The lateral dimension of the upper region of the laptop support plate 2 is narrower than the lateral dimension of the laptop computer 42, as shown in
The USB hub data cable 45 and the power cable 46 to laptop are shown in
The slotted membrane 27 of the cable support insert 25, shown in
The backside of the front cover 15, shown in
The vertical dock support plate 2 has a foam surface that both protects the laptop and keeps it from rapidly slipping to the bottom of the dock. An alternative configuration envisions a wireless power technology inside. The goal is to create a completely wireless docking solution. This means no wires to run the keyboard, no wires to interface with the network, and no wires to transfer power to the laptop and its battery. The technology of Bluetooth and 802.11 cover the first technologies and these will normally be incorporated into the laptop. Transfers will be held in the rear bay. The wireless power is another technology. The vertical dock lends itself to the application of wireless power because the support plate 2 can be embedded with technology to allow wireless power transfer to the laptop. The power from the support plate 2 of the vertical dock will transfer energy to the laptop from this surface. Two versions of this wireless power transfer are currently envisioned for this docking station.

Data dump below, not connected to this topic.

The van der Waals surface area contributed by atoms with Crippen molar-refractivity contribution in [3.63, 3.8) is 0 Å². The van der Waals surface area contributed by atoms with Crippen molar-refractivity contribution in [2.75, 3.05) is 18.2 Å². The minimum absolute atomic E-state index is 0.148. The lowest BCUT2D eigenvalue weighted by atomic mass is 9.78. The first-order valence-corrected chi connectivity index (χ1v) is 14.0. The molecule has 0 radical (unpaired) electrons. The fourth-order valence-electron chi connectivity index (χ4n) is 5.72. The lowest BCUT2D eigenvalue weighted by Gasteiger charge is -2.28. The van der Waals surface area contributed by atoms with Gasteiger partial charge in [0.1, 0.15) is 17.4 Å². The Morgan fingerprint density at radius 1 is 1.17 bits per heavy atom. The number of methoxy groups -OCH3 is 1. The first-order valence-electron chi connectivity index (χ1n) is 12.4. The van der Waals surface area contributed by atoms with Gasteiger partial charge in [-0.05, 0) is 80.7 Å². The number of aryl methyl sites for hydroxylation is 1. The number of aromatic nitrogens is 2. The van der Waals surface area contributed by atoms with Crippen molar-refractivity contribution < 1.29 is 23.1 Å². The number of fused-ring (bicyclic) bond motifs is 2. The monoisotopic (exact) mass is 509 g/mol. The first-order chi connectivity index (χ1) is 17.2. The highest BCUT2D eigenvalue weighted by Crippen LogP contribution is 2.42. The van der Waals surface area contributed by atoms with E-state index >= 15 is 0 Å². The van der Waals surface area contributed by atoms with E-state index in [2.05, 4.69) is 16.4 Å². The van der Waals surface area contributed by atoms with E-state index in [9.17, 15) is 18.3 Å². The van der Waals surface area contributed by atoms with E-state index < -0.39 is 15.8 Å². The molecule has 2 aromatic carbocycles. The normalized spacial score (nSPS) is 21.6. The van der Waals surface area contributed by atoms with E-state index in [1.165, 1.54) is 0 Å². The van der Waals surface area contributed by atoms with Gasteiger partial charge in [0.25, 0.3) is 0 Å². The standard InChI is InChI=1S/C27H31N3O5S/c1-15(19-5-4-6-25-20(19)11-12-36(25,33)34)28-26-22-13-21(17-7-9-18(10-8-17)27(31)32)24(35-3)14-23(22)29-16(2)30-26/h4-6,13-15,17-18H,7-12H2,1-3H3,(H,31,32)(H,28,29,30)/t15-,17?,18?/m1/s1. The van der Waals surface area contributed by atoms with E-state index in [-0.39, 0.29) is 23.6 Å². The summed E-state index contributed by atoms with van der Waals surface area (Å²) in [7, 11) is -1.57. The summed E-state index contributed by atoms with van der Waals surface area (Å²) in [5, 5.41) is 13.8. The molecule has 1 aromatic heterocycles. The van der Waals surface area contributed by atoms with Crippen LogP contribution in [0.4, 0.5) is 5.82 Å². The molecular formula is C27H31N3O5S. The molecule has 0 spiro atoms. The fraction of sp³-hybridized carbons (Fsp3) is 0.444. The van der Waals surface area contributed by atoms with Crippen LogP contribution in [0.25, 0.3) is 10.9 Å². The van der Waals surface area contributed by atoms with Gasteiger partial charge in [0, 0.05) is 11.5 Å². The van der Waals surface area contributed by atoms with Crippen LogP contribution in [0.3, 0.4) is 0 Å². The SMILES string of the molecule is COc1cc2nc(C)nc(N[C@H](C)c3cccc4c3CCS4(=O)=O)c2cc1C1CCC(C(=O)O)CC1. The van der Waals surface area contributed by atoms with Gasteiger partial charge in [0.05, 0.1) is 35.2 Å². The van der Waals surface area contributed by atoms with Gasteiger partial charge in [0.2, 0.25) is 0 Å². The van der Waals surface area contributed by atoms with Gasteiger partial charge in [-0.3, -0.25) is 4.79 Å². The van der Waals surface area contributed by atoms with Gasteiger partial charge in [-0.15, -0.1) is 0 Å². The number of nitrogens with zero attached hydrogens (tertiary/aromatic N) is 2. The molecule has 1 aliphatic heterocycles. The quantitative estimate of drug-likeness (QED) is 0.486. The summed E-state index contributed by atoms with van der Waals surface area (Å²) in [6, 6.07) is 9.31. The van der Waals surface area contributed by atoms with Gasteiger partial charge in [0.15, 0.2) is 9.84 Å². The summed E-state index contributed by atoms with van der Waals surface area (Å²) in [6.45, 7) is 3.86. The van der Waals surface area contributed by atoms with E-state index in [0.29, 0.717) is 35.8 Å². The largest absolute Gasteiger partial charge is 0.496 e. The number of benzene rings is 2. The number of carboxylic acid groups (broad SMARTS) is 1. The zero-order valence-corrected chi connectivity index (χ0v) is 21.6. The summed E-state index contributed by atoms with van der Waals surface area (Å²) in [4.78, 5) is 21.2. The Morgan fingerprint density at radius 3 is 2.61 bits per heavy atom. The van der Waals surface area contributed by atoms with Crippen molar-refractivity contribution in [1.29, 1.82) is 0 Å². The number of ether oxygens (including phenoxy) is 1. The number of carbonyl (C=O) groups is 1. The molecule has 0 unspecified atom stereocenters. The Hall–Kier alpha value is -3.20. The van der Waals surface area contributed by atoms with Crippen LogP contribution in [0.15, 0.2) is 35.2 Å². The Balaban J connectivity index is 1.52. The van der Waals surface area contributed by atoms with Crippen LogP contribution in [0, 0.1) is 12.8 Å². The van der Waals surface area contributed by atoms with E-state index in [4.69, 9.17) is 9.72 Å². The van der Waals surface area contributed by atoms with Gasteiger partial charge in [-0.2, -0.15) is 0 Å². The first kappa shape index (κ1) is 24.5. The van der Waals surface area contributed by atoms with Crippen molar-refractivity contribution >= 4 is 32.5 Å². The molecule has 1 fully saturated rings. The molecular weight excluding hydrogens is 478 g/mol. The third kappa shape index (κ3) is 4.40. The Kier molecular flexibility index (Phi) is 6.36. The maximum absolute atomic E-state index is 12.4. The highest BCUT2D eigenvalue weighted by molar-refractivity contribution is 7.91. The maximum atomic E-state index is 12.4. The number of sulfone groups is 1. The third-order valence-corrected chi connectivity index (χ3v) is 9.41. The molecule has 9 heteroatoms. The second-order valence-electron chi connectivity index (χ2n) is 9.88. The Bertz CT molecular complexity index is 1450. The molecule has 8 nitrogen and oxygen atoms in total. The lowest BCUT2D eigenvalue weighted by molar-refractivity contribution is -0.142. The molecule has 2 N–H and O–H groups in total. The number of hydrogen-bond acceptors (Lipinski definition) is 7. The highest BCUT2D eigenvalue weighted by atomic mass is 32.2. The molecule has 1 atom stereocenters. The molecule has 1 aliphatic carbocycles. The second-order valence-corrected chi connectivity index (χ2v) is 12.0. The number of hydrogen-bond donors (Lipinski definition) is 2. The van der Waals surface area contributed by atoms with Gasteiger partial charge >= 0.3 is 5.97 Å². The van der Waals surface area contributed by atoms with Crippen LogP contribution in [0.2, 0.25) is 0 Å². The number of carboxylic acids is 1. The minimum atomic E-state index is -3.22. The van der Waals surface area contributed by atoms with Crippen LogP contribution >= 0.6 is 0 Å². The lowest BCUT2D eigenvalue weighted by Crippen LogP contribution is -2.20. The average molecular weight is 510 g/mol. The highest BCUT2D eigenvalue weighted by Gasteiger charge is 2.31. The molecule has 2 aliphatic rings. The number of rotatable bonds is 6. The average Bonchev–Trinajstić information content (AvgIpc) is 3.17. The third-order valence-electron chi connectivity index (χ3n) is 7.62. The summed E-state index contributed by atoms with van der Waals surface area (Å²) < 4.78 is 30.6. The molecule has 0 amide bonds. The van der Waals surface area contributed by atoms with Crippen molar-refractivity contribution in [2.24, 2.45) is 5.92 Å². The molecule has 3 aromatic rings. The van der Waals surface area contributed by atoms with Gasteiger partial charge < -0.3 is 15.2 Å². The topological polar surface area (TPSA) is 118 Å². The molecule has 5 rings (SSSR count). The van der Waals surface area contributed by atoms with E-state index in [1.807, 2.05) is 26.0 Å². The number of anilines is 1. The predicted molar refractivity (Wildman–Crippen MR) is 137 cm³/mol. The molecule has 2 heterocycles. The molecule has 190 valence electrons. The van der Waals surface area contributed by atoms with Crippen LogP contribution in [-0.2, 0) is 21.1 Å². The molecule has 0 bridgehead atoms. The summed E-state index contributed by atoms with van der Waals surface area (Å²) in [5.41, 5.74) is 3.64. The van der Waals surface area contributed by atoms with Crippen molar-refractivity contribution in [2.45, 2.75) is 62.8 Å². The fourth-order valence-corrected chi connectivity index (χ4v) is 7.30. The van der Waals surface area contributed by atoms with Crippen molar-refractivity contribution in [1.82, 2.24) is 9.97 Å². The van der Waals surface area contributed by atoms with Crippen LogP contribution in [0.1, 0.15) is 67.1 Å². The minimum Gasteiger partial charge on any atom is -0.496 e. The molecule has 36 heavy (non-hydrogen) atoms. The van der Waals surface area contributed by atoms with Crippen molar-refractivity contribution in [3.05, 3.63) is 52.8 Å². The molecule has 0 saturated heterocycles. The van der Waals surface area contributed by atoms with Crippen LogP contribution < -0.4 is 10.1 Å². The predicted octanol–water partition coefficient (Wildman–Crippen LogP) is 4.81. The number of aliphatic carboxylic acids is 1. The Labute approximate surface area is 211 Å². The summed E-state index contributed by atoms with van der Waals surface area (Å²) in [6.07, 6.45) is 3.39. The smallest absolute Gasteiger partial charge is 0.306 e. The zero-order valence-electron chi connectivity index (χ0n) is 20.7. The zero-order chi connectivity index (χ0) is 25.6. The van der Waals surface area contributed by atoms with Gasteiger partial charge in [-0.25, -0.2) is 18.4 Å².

The first wireless power transfer embodiments, shown in
A second wireless power transfer embodiment of the docking station uses induction to transfer power to the laptop. An inductive charger in the docking station is positioned adjacent to internal coils of a receiver in the laptop when it is properly positioned in the slot 4. This scheme does not require any contact at all, unlike the “power pad” approach. The components for remote power transmission using this scheme are available from SplashPower in Cambridge, England.